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Wednesday, July 28, 1999 Published at 18:03 GMT 19:03 UK


Two more moons for Uranus

Uranus seen from Voyager 2 in 1986

By BBC News Online Science Editor Dr David Whitehouse

Astronomers have discovered two more tiny moons orbiting the distant planet Uranus. It means that Uranus overtakes Saturn as the planet with the largest number of moons.

[ image: One of the new moons]
One of the new moons
The new worlds were discovered by a team of astronomers led by Dr J.J. Kavelaars of McMaster University in Canada. The new satellites' orbits are highly elliptical and inclined to the planet's equator.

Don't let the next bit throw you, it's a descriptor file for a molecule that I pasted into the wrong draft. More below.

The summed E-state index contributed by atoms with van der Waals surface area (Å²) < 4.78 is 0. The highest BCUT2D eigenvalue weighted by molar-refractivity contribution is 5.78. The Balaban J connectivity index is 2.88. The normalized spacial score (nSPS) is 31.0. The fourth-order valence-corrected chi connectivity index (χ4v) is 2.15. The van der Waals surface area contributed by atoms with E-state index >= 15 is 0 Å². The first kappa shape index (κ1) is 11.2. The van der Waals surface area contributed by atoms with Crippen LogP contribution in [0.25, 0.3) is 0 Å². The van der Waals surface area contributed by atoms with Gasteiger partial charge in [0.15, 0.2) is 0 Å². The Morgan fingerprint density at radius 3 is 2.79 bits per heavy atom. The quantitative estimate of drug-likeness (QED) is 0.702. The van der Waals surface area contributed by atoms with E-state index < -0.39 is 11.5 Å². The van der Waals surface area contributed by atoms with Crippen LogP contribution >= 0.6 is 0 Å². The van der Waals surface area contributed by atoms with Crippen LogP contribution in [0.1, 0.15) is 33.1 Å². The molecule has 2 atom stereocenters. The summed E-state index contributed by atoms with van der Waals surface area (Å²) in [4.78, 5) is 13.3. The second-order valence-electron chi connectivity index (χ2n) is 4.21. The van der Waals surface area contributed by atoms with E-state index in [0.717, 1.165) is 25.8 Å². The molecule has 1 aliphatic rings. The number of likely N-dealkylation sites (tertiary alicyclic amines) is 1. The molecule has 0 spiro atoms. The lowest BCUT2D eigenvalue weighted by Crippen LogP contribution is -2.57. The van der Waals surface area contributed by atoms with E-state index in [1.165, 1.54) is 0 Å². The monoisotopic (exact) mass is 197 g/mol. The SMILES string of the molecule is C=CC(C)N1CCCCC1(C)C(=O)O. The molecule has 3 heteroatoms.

The two new satellites bring the total around Uranus to 20. They have been given the provisional names of 1999 U1 and 1999 U2. Eventually they will be named after Shakespearean characters.

They have diameters less than 20 kilometres and are made of dark rock. The discovery was announced in an International Astronomical Union circular.

Two years ago, Dr Kavelaars and three other scientists found two other satellites around Uranus, the 16th and 17th which are now named Caliban and Sycorax.

Three months ago, Dr Erich Karkoschka of the University of Arizona found an 18th satellite on a 1986 Voyager 2 photograph.

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